A man in the US married about 105 wives—not because of a cult or religion, but to steal their money and possessions.
Giovanni Vigliotto, whose name isn't even his real one, lured women across 27 states in the US and 14 other countries, "using a different fake identity each time" between 1949 and 1981. None of these women were aware of his other marriages.
According to the Guiness World Records, Vigliotto would target women in flea markets across the States and propose to them on their first date.
After women confirmed their yeses to Viogliotto’s proposal, a wedding would be held.
As marriage means the union of two people and their committed engagement, Vigliotto would tell that he resides in a far away state and that they would need to pack their belongings and join him.
However, Vigliotto’s true nature and intentions unfolded as women claimed that he drove away with their possessions and was never seen again.
Vigliotto sold the robbed items in other flea markets where he would look for his next wife, or rather his next victim.
The cycle happened for over 30 years in which he had marriage accounts of 105 to different women without divorcing them. Hence, Vigliotto gained the record of having the most bigamous marriages.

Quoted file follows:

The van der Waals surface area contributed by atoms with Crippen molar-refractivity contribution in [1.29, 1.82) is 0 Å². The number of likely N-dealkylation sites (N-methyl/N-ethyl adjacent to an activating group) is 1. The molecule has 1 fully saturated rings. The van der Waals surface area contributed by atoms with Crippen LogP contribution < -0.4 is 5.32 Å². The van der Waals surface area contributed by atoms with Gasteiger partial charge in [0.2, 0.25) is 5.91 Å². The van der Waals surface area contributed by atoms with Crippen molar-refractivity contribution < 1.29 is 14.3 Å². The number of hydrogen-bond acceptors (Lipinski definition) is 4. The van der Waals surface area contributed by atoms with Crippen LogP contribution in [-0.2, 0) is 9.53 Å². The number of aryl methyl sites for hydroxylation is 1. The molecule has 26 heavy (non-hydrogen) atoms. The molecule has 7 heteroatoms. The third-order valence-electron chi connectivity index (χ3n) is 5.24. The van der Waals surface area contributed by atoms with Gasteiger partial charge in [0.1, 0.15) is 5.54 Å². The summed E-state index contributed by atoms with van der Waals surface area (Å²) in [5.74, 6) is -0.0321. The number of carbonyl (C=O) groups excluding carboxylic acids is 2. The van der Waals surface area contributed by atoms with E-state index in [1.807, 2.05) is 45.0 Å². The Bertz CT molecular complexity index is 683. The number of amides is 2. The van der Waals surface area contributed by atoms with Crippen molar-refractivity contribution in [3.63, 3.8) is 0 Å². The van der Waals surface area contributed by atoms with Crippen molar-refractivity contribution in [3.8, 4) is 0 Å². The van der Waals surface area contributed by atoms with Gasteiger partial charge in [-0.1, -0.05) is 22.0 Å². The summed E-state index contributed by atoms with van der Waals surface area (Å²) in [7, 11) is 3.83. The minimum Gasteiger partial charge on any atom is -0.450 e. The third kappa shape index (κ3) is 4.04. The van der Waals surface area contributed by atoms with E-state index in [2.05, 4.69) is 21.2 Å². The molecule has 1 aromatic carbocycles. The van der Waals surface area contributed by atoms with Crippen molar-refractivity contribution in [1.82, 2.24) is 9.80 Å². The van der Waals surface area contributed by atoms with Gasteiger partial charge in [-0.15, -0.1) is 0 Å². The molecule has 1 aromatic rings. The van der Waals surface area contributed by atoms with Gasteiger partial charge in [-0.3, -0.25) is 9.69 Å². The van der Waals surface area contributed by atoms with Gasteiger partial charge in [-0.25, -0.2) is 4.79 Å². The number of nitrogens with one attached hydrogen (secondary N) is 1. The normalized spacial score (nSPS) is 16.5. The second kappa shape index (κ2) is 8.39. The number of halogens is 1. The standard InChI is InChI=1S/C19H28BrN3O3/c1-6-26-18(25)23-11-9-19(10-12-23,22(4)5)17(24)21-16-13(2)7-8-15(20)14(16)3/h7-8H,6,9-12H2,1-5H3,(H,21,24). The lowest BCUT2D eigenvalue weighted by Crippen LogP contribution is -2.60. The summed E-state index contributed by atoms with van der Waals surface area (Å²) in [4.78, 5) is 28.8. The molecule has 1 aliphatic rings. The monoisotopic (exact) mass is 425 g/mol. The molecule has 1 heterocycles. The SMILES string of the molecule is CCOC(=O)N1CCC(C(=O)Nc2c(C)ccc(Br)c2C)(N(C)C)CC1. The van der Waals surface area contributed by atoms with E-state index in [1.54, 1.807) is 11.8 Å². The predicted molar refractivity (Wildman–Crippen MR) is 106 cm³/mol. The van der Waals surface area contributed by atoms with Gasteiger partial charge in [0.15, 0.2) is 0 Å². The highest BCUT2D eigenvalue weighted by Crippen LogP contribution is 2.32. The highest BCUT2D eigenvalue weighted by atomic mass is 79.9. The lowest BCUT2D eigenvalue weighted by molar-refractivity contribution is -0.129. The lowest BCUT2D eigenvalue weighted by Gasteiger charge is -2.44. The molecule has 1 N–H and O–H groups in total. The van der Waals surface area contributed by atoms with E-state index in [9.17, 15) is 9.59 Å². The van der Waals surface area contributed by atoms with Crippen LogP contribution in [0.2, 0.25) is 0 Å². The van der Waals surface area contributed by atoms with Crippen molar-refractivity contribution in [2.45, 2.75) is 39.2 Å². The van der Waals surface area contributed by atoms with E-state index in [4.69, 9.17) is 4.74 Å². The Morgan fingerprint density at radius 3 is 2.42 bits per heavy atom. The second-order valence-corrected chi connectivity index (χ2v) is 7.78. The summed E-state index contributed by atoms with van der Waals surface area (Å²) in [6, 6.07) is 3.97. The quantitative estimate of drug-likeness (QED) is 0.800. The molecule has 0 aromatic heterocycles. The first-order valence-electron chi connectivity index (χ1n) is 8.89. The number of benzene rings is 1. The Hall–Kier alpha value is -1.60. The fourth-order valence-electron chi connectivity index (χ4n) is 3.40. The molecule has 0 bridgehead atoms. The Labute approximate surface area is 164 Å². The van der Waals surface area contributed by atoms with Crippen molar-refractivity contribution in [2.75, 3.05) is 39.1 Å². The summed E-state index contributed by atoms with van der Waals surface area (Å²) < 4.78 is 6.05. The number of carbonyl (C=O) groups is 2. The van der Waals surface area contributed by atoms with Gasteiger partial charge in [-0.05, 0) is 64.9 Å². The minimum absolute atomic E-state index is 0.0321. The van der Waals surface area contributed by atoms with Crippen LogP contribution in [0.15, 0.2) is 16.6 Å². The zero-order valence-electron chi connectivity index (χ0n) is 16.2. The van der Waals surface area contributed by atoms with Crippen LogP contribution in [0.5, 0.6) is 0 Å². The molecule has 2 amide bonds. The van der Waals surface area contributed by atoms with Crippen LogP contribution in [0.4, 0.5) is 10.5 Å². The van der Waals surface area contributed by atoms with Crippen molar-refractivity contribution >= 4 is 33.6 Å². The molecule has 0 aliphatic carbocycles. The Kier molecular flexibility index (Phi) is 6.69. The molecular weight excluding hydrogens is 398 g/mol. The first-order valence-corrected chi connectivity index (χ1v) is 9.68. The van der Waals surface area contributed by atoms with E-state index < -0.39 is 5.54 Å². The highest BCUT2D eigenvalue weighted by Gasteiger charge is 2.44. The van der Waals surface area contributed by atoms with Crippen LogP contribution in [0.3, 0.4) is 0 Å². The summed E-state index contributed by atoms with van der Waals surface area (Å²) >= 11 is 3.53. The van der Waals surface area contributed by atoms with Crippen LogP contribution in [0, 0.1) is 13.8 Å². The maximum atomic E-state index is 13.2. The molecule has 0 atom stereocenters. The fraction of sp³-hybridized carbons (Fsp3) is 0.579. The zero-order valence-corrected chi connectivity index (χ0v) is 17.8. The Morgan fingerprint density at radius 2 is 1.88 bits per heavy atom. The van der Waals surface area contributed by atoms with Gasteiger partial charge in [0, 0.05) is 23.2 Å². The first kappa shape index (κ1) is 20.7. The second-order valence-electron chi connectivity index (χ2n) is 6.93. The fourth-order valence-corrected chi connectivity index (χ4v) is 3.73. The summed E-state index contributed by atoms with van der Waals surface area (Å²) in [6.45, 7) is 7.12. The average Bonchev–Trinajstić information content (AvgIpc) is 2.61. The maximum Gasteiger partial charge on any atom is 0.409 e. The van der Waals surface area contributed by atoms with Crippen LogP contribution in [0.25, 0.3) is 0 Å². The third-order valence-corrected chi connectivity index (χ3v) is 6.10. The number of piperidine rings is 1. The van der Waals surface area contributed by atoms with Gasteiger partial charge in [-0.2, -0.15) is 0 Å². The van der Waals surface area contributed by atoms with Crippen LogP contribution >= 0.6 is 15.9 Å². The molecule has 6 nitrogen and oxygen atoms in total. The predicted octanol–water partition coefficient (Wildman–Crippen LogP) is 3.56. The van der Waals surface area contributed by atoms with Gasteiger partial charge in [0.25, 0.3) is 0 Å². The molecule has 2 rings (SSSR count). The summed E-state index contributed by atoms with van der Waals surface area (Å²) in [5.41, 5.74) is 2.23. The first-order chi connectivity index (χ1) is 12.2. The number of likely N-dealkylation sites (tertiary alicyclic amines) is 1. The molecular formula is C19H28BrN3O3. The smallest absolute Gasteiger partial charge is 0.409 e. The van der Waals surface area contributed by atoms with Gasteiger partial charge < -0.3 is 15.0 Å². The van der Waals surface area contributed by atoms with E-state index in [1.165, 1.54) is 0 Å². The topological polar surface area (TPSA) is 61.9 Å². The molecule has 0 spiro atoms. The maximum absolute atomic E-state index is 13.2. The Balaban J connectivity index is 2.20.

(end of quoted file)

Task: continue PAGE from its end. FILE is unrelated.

But Vigliotto’s robbing strategy met its demise when his latest wife Sharon Clark, a manager in a flea market in Indiana, moved on her own to track the whereabouts of Vigliotto. She found him in Florida after he drove away with her possessions worth $49,000 (or $162,168.98 in the year 2023). He was later arrested by authorities on December 28, 1981.
Vigliotto was charged with bigamy and fraud on the grounds that he married Patricia Ann Gardiner—another victim whom he swindled out $36,000 ($119,144.55 in the year 2023) in possessions and property—despite having tied the knot with Sharon Clark in just five months.
Vigliotto’s trial case began in 1983 in Phoenix, Arizona.
While in jail, Pulitzer Prize reporter Tom Fitzpatrick had the opportunity to talk with Vigliotto wherein the latter denied the accusations, and insisted that the police had it all wrong.
“I don't recall half a dozen times when I had to ask anyone to marry me. It was always the women who popped the question," Vigliotto said in the interview.
"I find it incredible that some of these women are now saying terrible things about me. If they really feel that way, why did they marry me?" he continued.
In one of the trials, Giovanni was asked whether he could remember the names of his wives. Interestingly, he was able to list more than a hundred names.
In just 24 minutes, the jury decided Vigliotto was guilty of all counts of bigamy and fraud and was sentenced to 34 years in prison.
Vigliotto spent eight years in Arizona State Prison at Florence before he died due to brain hemmorage.